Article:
The silk scarf

JAECI MASHED the mushrooms into the river water with a smooth stone, and he drank.

He was wearing a white silk scarf he’d found years back in the jungle near where he sat this evening on a rotting kapok trunk astride the border between Brazil and Peru.

With the scarf he looked as if he’d be sitting in a P-51 cockpit instead of atop the old kapok as night fell.

He waited.

Moments later, he fell off the tree trunk and thumped to the ground as an unseen hand pushed the throttle forward, and he rumbled down the taxiway.

On reaching the far side, he veered left or right, saw the runway straight ahead as the throttle touched the end stops. The engine roared, but it was not a P-51 after all.

It was an F-22.  As it rose off the runway, Jaeci felt the tires fold into the wheel wells, and he smiled. The silk scarf whipped in the wind.

If only he possessed a pilot’s license.

He felt a stag beetle creep across his left leg just seconds before he became a black-winged heliconius.

Vista, 2015

october

PLACES, LIKE people, change over time. I climbed the circular stairwell today to take this year’s roof shot. The one I posted recently in black and white on Mood piece was a photo from a couple of years ago.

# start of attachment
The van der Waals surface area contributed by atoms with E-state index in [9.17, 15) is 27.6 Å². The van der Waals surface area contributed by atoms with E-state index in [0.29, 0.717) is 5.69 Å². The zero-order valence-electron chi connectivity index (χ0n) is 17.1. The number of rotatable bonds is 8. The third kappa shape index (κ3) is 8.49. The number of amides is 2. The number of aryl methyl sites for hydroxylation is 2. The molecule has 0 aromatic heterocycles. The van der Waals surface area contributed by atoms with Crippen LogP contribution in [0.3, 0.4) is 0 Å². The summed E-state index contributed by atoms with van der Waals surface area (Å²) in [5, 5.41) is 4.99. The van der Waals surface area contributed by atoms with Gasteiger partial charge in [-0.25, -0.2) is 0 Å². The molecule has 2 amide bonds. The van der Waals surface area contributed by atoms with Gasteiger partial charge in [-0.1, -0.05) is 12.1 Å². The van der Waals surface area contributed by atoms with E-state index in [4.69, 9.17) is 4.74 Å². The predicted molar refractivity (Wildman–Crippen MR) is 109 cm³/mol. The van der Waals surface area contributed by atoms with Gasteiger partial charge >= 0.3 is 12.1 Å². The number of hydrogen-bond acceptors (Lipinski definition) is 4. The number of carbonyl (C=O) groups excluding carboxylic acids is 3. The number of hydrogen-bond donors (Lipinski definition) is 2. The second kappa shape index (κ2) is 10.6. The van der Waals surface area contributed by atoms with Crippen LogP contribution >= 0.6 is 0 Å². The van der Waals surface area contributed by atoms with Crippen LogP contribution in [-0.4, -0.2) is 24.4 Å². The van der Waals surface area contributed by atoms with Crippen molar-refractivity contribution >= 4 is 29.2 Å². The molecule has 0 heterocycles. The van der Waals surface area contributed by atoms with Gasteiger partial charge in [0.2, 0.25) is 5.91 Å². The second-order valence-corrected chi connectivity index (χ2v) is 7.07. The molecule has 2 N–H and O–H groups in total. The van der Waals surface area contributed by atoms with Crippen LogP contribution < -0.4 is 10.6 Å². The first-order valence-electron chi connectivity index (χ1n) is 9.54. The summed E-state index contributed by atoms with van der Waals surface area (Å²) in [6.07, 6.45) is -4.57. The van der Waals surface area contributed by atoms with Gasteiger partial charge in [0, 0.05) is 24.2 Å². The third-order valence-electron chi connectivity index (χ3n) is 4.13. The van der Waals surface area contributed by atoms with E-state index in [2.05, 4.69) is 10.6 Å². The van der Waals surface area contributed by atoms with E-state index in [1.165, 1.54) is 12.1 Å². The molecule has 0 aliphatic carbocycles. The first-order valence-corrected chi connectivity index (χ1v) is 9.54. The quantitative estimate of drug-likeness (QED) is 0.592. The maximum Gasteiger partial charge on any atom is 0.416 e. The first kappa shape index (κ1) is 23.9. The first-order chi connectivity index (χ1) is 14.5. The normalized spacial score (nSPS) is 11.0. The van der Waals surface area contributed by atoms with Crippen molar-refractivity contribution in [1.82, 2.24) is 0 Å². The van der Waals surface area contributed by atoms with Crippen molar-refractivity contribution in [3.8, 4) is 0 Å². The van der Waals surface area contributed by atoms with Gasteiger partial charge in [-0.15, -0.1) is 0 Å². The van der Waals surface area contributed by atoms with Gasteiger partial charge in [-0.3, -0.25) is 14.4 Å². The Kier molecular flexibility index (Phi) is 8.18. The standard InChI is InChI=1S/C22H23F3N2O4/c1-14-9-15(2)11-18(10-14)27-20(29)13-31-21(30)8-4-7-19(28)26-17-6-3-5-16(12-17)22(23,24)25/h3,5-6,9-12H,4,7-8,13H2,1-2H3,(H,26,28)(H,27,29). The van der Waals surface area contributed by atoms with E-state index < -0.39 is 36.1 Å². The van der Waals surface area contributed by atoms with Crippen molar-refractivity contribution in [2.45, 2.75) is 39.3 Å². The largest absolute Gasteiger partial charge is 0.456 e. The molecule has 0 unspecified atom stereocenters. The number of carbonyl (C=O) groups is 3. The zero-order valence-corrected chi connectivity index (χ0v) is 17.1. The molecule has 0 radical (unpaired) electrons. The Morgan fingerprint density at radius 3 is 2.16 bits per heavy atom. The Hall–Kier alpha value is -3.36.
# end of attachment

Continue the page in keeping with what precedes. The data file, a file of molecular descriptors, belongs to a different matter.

The horse shot was fresh though.

We’re off to Palenque, Chiapas, for a week later this month. Will be my first visit since 1999 when I flew down there from Houston to attend an entheogen conference. It’ll be interesting to see the jungle again.

It won’t be interesting to sweat, but there’s no avoiding that.

On returning we’ll start some work here at the Hacienda. The driveway up from the street, behind the stone wall and not visible in the photo, will be renovated with a nice mosaic design. The windows looking out to the upstairs terraza need lots of work and varnish.

There’s a weed-filled dirt strip that runs the width of the property between our back wall and the street surface that we’re going to fancy up with rock and cement even though it’s not our land. Community service.

toiletAnd we will replace the toilet downstairs. The current johnny was purchased in the talavera capital of Dolores Hidalgo in 2002. It has a painted desert scene all over it.